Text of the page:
I have always had a hard time finding a condom to fit my large penis. It really takes the fun out of it when the circulation is cut off.

    • chick

      A journalist, even an online one, must strive to communicate as clearly and intelligently as possible. The quality of writing used in this article would not pass muster in a high school English class. The way we speak affects how people receive our message and especially as women in journalism, we need to seek to show we can communicate ideas as articulately as men. elevating the quality of our writing elevates the quality of our journalism.

    • foodandart

      Ugh.. So many women playing with chemical fire.

      Right now, – FINALLY! – the government’s Interagency Breast Cancer and Environmental Research Coordinating Committee came out a few days ago and is going to start to look into the issues of *chemical* exposures to ALL substances that can lead to breast cancer. And irrespective of what we tell ourselves about the ‘convenience’ of it, chemically tricking the body into a false pregnancy state – which IS how hormonal birth control works – is playing with fire.

      It’s NOT a coincidence that since the advent of ‘the pill’, the ‘plastics revolution’ and modern industrial farming and food production – all introduced in the 1950′s – breast cancer has soared.

      Is it a combination of the ubiquitous plastics (that are EVERYWHERE), the hormones (that have been pushed upon women like all we do is mindlessly screw anything with a penis) and the obesity epidemic (have another two liters of Coke, right?) that’s now striking each successive generation at a younger and younger age, or is it each by themselves?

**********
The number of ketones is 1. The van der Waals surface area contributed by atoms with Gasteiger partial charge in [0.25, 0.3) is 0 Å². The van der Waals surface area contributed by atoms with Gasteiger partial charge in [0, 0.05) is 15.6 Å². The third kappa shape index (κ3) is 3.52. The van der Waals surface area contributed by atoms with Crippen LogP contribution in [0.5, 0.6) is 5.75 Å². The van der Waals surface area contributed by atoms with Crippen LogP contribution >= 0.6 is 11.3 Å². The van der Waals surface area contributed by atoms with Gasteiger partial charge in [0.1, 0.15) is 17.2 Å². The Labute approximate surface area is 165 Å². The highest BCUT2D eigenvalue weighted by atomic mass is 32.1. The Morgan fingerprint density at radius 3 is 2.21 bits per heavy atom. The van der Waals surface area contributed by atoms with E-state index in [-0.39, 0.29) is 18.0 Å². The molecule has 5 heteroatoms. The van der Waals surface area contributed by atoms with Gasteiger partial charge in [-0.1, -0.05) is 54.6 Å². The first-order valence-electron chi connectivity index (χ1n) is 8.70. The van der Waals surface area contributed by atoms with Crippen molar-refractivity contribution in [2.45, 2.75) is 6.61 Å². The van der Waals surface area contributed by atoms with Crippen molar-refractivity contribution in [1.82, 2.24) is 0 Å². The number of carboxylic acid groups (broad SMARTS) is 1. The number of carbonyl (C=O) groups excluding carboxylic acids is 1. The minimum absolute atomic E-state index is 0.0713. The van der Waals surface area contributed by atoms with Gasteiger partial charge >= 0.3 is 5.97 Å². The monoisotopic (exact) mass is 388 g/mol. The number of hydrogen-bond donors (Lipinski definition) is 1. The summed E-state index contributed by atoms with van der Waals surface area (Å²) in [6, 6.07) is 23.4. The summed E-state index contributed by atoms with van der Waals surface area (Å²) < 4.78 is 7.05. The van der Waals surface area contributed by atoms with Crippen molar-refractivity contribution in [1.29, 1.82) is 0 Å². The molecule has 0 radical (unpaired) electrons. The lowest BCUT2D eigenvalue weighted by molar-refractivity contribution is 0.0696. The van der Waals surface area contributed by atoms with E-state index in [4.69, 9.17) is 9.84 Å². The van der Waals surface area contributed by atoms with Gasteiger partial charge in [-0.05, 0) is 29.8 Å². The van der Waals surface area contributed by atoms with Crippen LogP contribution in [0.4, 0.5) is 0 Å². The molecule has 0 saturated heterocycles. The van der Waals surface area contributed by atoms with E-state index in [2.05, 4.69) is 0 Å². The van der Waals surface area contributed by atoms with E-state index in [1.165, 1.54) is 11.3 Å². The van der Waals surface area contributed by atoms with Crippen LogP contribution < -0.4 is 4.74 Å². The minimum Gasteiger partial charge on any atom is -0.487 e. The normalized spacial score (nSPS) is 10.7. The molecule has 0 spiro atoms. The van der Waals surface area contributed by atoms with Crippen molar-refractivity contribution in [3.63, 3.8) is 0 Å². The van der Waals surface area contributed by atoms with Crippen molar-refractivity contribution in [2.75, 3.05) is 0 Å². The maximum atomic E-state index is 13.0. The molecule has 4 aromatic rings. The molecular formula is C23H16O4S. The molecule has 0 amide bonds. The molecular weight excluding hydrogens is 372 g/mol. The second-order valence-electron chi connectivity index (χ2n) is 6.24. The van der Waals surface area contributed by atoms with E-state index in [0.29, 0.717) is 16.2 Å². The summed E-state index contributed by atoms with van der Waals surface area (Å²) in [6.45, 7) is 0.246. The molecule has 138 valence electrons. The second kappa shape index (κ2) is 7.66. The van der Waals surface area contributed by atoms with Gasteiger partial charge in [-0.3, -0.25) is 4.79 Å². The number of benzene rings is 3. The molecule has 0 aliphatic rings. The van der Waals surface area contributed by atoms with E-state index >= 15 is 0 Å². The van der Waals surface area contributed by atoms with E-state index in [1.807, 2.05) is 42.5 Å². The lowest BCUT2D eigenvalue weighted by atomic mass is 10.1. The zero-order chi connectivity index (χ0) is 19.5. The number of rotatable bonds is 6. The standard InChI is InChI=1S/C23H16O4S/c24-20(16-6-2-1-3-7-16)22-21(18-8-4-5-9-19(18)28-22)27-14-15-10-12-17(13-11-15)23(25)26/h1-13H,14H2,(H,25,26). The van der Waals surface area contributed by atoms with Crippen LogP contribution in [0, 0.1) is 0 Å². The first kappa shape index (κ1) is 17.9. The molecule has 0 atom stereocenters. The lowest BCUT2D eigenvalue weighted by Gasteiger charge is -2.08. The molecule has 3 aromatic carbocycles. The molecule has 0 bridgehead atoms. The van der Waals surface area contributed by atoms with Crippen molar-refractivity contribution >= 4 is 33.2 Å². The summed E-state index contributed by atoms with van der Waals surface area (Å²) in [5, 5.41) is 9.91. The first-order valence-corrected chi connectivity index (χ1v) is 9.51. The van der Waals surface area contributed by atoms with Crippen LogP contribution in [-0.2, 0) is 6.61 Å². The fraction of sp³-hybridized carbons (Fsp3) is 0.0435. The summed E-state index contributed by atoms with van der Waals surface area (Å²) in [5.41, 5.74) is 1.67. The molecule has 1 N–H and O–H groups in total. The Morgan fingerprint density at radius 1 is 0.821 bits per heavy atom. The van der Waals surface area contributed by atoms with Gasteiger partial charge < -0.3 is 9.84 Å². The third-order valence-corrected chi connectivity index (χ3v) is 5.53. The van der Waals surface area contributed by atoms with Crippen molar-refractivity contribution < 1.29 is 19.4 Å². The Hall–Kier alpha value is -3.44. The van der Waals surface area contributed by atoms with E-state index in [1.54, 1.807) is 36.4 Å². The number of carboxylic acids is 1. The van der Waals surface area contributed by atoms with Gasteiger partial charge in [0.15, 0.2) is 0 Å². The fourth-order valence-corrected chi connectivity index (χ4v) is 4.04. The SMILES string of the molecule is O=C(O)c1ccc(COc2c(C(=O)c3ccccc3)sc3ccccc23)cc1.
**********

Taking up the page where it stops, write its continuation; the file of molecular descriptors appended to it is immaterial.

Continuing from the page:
No one’s is sure, but at least it’s getting looked into. Take care and NEVER assume that chemicals are the only option.

    • Judith

      I’m another one of those people who have had a really hard time finding a birth control that works with my body and doesn’t turn me into a crazy depressed person. I went on the pill when I was 18 with some really bad side effects, but I didn’t realize it was birth control affecting me because of all the other stress I was under (choosing a college, going to college, boyfriends and everything that comes with being 18). I think it’s incredibly important for women to pay attention to their bodies; it’s really easy to not realize how subtle a drug’s effects can be on your body and well-being. Birth control is an amazing tool as long as you are choosing the correct type, and paying attention to how your body and mind (especially your mind!) are responding to it. No one likes being sad, so you should do everything you can do to keep yourself happy, and healthy. Take the time to research different types of contraception and decide which one sounds right for you, and don’t be afraid to switch around until you get it right!